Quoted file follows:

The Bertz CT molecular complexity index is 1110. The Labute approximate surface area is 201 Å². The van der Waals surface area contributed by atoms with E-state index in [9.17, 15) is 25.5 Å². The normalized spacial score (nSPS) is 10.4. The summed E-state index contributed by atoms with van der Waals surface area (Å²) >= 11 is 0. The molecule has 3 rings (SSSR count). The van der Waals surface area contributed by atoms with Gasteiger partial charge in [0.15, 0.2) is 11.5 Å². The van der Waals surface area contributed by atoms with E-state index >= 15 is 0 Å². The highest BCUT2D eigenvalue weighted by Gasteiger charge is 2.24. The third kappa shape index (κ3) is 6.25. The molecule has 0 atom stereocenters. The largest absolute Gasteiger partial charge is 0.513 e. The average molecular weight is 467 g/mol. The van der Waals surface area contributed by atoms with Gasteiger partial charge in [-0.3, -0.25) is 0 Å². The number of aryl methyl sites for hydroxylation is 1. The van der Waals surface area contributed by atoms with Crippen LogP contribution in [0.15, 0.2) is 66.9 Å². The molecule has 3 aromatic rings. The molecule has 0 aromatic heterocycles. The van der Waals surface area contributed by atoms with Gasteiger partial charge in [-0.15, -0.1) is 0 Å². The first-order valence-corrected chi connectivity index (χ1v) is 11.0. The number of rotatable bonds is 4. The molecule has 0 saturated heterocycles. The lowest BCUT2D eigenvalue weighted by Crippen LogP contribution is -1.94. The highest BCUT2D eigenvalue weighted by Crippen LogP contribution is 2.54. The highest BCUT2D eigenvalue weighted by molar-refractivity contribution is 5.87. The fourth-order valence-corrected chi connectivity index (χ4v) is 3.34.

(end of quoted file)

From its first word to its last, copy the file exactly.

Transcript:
The Bertz CT molecular complexity index is 1110. The Labute approximate surface area is 201 Å². The van der Waals surface area contributed by atoms with E-state index in [9.17, 15) is 25.5 Å². The normalized spacial score (nSPS) is 10.4. The summed E-state index contributed by atoms with van der Waals surface area (Å²) >= 11 is 0. The molecule has 3 rings (SSSR count). The van der Waals surface area contributed by atoms with Gasteiger partial charge in [0.15, 0.2) is 11.5 Å². The van der Waals surface area contributed by atoms with E-state index >= 15 is 0 Å². The highest BCUT2D eigenvalue weighted by Gasteiger charge is 2.24. The third kappa shape index (κ3) is 6.25. The molecule has 0 atom stereocenters. The largest absolute Gasteiger partial charge is 0.513 e. The average molecular weight is 467 g/mol. The van der Waals surface area contributed by atoms with Gasteiger partial charge in [-0.3, -0.25) is 0 Å². The number of aryl methyl sites for hydroxylation is 1. The van der Waals surface area contributed by atoms with Crippen LogP contribution in [0.15, 0.2) is 66.9 Å². The molecule has 3 aromatic rings. The molecule has 0 aromatic heterocycles. The van der Waals surface area contributed by atoms with Gasteiger partial charge in [-0.15, -0.1) is 0 Å². The first-order valence-corrected chi connectivity index (χ1v) is 11.0. The number of rotatable bonds is 4. The molecule has 0 saturated heterocycles. The lowest BCUT2D eigenvalue weighted by Crippen LogP contribution is -1.94. The highest BCUT2D eigenvalue weighted by Crippen LogP contribution is 2.54. The highest BCUT2D eigenvalue weighted by molar-refractivity contribution is 5.87. The fourth-order valence-corrected chi connectivity index (χ4v) is 3.34.